Campbell, Edward. 2015. ‘Musicology after Deleuze: Response to Brian Hulse’s Review of Music after Deleuze – All Music is ‘Deleuzian’. Deleuze Studies Journal, 9 (1), 145-52.

Deleuze, Gilles. 1990. The Logic of Sense. Translated by Mark Lester with Charles Stivale. Edited by Constantin V. Boundas. New York: Columbia University Press.

Hulse, Brian. 2015. ‘Review of: Edward Campbell. 2013. Music after Deleuze, London: Bloomsbury’, Deleuze Studies Journal, 9 (1), 137-45.

Against Deleuze, Boulez (Music as Oracle)

In his book The Age of Extremes, Eric Hobsbawm notices the curious way the arts and aesthetics demonstrate an uncanny aptitude for prophetic foresight. For Hobsbawm, the avant-garde revolution in the 1910s, for example, took place long before the world whose collapse it expressed actually fell apart. It is for this reason that the cultural historian should pay close attention to the evolving aesthetic modalities of art in the context of particular political conjunctures. What are we to make of Gilles Deleuze’s use of the music and writing of Pierre Boulez in service of a philosophy that reads like an oracle? Against his own philosophy of discipline and punishment, Michel Foucault prophetically suggested that the century to come would be known as Deleuzian. When it comes to the critical reception of Boulez’s compositional aesthetics, the fairly predictable association of serialism (via Webern) with a kind of hermetic totalitarianism (the music’s mathematics as antisocial hyperintegration, etc.) has given way in more recent times to a more empirically grounded critical association of serialism and dodecaphony with the cultural politics of the Cold War. What the latter critique misses (modernism as the false mask of capitalism) is the truly uncanny prophetic resonance (in Hobsbawm’s sense) of post-war radicality with the new modalities of social life produced by the neo-liberal digital information network that emerged at the end of the twentieth century.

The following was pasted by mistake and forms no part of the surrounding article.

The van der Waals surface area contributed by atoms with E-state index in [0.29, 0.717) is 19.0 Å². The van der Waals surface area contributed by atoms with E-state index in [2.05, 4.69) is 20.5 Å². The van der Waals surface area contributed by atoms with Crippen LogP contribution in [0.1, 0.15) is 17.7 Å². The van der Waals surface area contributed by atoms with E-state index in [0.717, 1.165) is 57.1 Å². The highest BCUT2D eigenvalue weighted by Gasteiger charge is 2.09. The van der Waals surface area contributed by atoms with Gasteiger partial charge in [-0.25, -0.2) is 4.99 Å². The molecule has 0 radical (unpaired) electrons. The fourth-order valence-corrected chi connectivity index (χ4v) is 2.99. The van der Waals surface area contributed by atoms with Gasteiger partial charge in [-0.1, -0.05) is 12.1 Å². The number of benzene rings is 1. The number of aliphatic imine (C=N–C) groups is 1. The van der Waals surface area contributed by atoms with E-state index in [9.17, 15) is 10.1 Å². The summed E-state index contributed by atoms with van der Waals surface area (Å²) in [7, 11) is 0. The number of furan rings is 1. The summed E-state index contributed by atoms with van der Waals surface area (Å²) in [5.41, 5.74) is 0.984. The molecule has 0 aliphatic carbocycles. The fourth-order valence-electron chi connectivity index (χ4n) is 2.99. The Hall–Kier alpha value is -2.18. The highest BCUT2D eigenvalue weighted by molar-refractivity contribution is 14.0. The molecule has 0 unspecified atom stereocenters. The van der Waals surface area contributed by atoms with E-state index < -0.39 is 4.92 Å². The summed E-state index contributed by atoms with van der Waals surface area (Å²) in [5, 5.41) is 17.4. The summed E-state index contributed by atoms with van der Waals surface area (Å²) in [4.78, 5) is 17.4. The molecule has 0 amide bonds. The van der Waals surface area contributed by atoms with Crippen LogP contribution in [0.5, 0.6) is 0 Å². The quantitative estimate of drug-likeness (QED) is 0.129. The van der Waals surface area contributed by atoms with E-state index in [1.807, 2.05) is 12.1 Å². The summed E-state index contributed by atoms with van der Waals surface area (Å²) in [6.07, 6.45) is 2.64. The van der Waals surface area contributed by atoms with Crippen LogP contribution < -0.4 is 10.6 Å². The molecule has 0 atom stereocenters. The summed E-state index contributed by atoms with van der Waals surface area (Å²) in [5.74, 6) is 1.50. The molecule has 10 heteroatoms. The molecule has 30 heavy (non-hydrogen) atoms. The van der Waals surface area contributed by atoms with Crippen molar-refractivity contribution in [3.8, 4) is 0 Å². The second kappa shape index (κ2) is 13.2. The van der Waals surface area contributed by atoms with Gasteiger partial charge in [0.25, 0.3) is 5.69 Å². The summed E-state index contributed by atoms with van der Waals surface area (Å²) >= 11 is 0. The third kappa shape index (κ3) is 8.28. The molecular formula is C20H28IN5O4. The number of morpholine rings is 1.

The paper demonstrates the prophetic dimensions of Boulez’s oeuvre by way of the politico-musical philosophy of Deleuze and Félix Guattari. Boulez’s music and music theory claims residency in and serves as an important conduit for the writings of Deleuze and Guattari in the 1970s and 1980s. For example, the philosophers creatively adopt serial musical structure as a philosophical trope for thinking identity across strata. The terms they employ are largely borrowed from Boulez’s technical writings on music written nearly twenty years earlier. By situating the philosophers’ engagement with music in the historical context of a romantic-modern tradition (which, broadly, emphasises the critical aspirations of music), the paper assesses the political valences of their central arguments in the current context of postmodern capitalism, to which their work is addressed. The paper demonstrates how the philosophers’ use of Boulezian aesthetics is ultimately prophetic of dominant modalities of techno-political praxis today.